Pitstop II, Commodore 64

It might be considered primitive by today’s standards, but back in 1984 when Pitstop II was first released, it really raised the bar for arcade-style racing games. That is: racing games that are fun to play, rather than being as realistic as possible.

Pitstop II features fast, curving roads; split screen single and dual-player, AI opponents, tyre damage, six courses to race, and – of course – controllable pit stops.

Pitstop II was co-created for Epyx by Dennis Caswell, who is also known for his timeless classic platform game, Impossible Mission.

Plays okay today. Certainly has stood the test of time better than its predecessor.

More: https://en.wikipedia.org/wiki/Pitstop_II

Jet Pac, ZX Spectrum

Ultimate Play The Game‘s amazing Jet Pac is an early ZX Spectrum classic, first released onto an unsuspecting world in 1983.

And it really did blow the world away back in the early ’80s. No one had ever seen such graphics on the humble Speccy. And the whole game was squeezed into just 16K!

Jet Pac is a simple game: shoot and avoid the baddies, while grabbing parts of your spaceship and building it up, then filling it full of purple fuel, and flying it off.

But – in spite of its simplicity – Jet Pac is compelling because it is so beautifully presented and playable.

Jet Pac was definitely an indicator of greatness, and Ultimate Play The Game more than proved that with their subsequent releases.

More: https://en.wikipedia.org/wiki/Jetpac

Snake Rattle ‘n’ Roll, Megadrive/Genesis

Rare‘s classic isometric action game, Snake Rattle ‘n’ Roll, was first released for the Nintendo Entertainment System in 1990. This Sega Megadrive/Genesis port came later, in 1993.

And it is this Sega conversion that I prefer, because the graphics are more colourful, the controls are slightly more responsive, and there’s an extra level (12 levels, instead of 11). Not that I’ve ever seen the last level…

So anyway. Yeah… Snake Rattle ‘n’ Roll. It’s a fun retro game. A classic from Rare. Some say one of their best. Is it that good? Play it and see for yourself…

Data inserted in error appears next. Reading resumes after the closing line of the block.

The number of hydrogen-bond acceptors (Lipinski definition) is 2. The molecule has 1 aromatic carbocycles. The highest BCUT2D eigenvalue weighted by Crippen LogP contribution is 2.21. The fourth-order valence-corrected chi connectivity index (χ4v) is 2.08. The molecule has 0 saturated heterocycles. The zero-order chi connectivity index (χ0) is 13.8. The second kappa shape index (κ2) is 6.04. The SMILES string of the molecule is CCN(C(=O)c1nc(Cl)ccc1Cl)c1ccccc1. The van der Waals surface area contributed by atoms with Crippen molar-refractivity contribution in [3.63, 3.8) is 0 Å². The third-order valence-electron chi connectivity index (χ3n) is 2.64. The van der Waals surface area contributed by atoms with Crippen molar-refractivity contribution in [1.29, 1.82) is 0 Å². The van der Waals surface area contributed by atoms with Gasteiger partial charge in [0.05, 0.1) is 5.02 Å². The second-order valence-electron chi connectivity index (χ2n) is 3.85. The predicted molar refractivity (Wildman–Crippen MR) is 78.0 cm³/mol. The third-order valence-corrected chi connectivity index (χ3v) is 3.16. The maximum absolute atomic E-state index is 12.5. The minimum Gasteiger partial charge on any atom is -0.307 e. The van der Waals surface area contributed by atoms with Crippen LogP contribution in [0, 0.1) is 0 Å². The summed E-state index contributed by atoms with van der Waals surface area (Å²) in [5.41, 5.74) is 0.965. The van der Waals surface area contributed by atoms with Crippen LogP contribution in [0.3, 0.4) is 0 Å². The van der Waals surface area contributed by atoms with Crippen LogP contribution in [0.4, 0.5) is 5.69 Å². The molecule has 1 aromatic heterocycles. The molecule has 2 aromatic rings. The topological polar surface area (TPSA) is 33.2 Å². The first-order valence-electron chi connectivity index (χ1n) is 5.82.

More: https://en.wikipedia.org/wiki/Snake_Rattle_%27n%27_Roll

Skies of Arcadia Legends, GameCube

This classic level-grinder first came out on the Sega Dreamcast in 2000 and was later remade for the Nintendo GameCube in 2002.

Skies of Arcadia Legends – as the remake is called – is a fantastic slice of traditional Japanese role-playing and story-telling, with a main character who is a young ‘air pirate’, that is: a pirate who sails ships that fly in the air. His name is Vyse, and you control him through a complex chain of events, and a procession of seemingly never-ending, Final Fantasy-style, turn-based battles.

Skies of Arcadia Legends is brilliant fun, with nice graphics and engaging gameplay. Definitely one of the best games on the GameCube.

More: https://en.wikipedia.org/wiki/Skies_of_Arcadia

The House of the Dead III, XBox

Over-the-top, first-person, survival horror blasting action, for one or two players!

House of the Dead III first came out in arcades in 2002, followed by XBox and other home versions, in 2003.

The Xbox version features auto reloading, whereas the arcade version allowed reloading using the built-in cabinet guns, but otherwise they are the essentially same.

Although the camera motion is ‘on rails’ (ie. follows a set path), you can choose which path to take at the beginning of a level, which changes how the levels unfold, adding variety to the gameplay.

The XBox version of House of the Dead III also features a ‘Time Attack’ Mode – which is not in the arcade version – allowing play to continue only to a strict timer. Extensions to which must be won by making rated shots.

These high quality grabs were taken using a Development XBox, which allows lossless screenshot capture in hardware, over a network.

More: https://en.wikipedia.org/wiki/The_House_of_the_Dead_III